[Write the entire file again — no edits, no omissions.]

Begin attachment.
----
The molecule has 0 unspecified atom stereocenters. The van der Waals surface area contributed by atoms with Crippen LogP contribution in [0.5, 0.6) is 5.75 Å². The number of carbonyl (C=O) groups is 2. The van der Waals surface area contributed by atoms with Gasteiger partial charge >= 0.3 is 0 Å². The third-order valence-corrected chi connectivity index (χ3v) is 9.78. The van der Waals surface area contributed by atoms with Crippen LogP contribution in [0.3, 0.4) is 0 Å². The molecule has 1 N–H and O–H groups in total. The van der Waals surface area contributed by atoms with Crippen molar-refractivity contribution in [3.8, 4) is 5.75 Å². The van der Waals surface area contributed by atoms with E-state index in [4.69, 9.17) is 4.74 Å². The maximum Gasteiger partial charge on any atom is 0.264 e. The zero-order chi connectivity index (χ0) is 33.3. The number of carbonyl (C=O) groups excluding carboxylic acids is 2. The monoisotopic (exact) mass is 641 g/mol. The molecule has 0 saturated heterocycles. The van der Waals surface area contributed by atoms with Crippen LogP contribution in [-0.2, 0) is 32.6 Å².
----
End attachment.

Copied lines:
The molecule has 0 unspecified atom stereocenters. The van der Waals surface area contributed by atoms with Crippen LogP contribution in [0.5, 0.6) is 5.75 Å². The number of carbonyl (C=O) groups is 2. The van der Waals surface area contributed by atoms with Gasteiger partial charge >= 0.3 is 0 Å². The third-order valence-corrected chi connectivity index (χ3v) is 9.78. The van der Waals surface area contributed by atoms with Crippen LogP contribution in [0.3, 0.4) is 0 Å². The molecule has 1 N–H and O–H groups in total. The van der Waals surface area contributed by atoms with Crippen molar-refractivity contribution in [3.8, 4) is 5.75 Å². The van der Waals surface area contributed by atoms with E-state index in [4.69, 9.17) is 4.74 Å². The maximum Gasteiger partial charge on any atom is 0.264 e. The zero-order chi connectivity index (χ0) is 33.3. The number of carbonyl (C=O) groups excluding carboxylic acids is 2. The monoisotopic (exact) mass is 641 g/mol. The molecule has 0 saturated heterocycles. The van der Waals surface area contributed by atoms with Crippen LogP contribution in [-0.2, 0) is 32.6 Å².